Low Carbon footprint and sustainable impact
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The importance of reliable sources when selecting Bamboo productsIt’s important to note that the overall CO2 footprint of bamboo products can still vary depending on factors such as processing methods, transportation, and manufacturing techniques. To ensure the most sustainable and low-carbon options, it’s beneficial to choose bamboo products from reputable sources that prioritize environmentally friendly practices and certifications, such as Forest Stewardship Council (FSC) certification or other recognized sustainability standards. That is why you choose Bamdura Bamboo because we take these facts very serious.
Bamdura carbon revolution
While examining the implications of the CO2 footprint, we encounter many technical terms. Here is a brief list with explanations of these terms.
- Biogenic CO2 is captured in biomass during the growth of a plant or tree and, consequently, in a biologically-based product.
- Carbon footprint is a commonly used methodology in which the greenhouse gas emissions during the life cycle of a product can be measured in terms of their kg CO2 equivalent (CO2e).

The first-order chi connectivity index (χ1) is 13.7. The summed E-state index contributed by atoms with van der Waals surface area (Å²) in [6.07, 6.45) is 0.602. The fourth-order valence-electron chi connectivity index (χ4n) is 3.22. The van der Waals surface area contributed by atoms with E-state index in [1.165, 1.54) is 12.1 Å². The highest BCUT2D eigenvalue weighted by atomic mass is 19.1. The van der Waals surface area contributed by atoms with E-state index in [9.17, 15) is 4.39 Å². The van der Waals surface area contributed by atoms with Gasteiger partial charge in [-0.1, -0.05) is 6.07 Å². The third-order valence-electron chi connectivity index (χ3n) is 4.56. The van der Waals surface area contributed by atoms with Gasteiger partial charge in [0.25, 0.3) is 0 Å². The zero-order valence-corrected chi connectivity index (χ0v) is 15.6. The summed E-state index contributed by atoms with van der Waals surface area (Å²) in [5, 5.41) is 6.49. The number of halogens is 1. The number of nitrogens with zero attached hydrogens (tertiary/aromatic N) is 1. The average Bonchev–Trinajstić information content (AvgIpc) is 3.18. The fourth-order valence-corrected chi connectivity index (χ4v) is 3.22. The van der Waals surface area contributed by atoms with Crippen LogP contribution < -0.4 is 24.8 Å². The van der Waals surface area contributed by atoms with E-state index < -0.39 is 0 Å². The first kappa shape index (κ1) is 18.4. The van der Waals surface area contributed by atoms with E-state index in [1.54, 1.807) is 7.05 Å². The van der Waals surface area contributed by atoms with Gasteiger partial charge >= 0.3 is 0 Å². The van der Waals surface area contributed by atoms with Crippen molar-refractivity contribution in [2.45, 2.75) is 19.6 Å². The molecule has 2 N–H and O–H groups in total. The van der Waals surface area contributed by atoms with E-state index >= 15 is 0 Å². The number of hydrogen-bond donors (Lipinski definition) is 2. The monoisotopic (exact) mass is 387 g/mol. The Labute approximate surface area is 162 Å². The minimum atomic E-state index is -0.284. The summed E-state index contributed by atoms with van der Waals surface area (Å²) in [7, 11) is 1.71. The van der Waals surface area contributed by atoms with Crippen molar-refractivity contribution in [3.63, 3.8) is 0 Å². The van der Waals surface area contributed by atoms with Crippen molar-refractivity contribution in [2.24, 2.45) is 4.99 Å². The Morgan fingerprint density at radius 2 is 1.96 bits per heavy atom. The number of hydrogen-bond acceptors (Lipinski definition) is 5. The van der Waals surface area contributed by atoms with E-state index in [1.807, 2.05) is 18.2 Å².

- Carbon negative is a negative outcome of the carbon footprint of a product, i.e. when carbon credits through carbon sequestration and energy production at the end of life phase are higher than the emissions caused by production and transport.
- Carbon sequestration is the process of capturing and storing atmospheric carbon dioxide, in this case in bamboo biomass (forests and products).
- Cradle-to-gate assessments describe the aggregated environmental impact of a product during production, i.e. from resource extraction, transport and final processing until it is ready for shipment to the customer at the factory gate.
- Cradle-to-grave assessments include the aggregated environmental impact of a product during the use and end-of-life phases, thus throughout its full life cycle.
- Eco-cost is an indicator in the Life-Cycle Assessment (see below) used to express the total environmental burden of a product over its life cycle on the basis of the prevention of that burden.
- Life-Cycle Assessment (LCA) is a methodology used to assess the environmental impact associated with all stages of a product’s life cycle from cradle-to-grave (see above). In contrast to a carbon footprint assessment, LCA is based on several environmental indicators which, besides the Global Warming Potential (carbon footprint), also include acidication, eutrophication, smog, dust, toxicity, depletion, land-use and waste.
- Life-Cycle Inventory (LCI) is an element of the LCA, which involves the development of an inventory of the flows of a product system, including inputs of water, energy, and raw materials and releases to air, land, and water.